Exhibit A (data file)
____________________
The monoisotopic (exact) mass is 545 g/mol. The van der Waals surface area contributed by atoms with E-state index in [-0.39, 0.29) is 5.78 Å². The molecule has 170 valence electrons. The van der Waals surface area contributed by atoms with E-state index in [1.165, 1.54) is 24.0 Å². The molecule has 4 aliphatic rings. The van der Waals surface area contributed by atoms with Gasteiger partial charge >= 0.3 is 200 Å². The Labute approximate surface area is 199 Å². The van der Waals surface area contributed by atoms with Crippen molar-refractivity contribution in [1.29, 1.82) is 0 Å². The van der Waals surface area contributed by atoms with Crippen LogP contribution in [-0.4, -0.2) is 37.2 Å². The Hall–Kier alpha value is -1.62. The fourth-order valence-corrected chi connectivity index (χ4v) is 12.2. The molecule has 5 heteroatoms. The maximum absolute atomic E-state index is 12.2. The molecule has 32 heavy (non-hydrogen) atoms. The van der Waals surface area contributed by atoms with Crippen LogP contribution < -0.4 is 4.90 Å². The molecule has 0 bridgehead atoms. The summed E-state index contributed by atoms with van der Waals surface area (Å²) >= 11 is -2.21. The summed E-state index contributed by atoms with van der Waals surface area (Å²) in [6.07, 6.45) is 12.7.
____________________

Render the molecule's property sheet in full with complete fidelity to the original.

The monoisotopic (exact) mass is 545 g/mol. The van der Waals surface area contributed by atoms with E-state index in [-0.39, 0.29) is 5.78 Å². The molecule has 170 valence electrons. The van der Waals surface area contributed by atoms with E-state index in [1.165, 1.54) is 24.0 Å². The molecule has 4 aliphatic rings. The van der Waals surface area contributed by atoms with Gasteiger partial charge >= 0.3 is 200 Å². The Labute approximate surface area is 199 Å². The van der Waals surface area contributed by atoms with Crippen molar-refractivity contribution in [1.29, 1.82) is 0 Å². The van der Waals surface area contributed by atoms with Crippen LogP contribution in [-0.4, -0.2) is 37.2 Å². The Hall–Kier alpha value is -1.62. The fourth-order valence-corrected chi connectivity index (χ4v) is 12.2. The molecule has 5 heteroatoms. The maximum absolute atomic E-state index is 12.2. The molecule has 32 heavy (non-hydrogen) atoms. The van der Waals surface area contributed by atoms with Crippen LogP contribution < -0.4 is 4.90 Å². The molecule has 0 bridgehead atoms. The summed E-state index contributed by atoms with van der Waals surface area (Å²) >= 11 is -2.21. The summed E-state index contributed by atoms with van der Waals surface area (Å²) in [6.07, 6.45) is 12.7.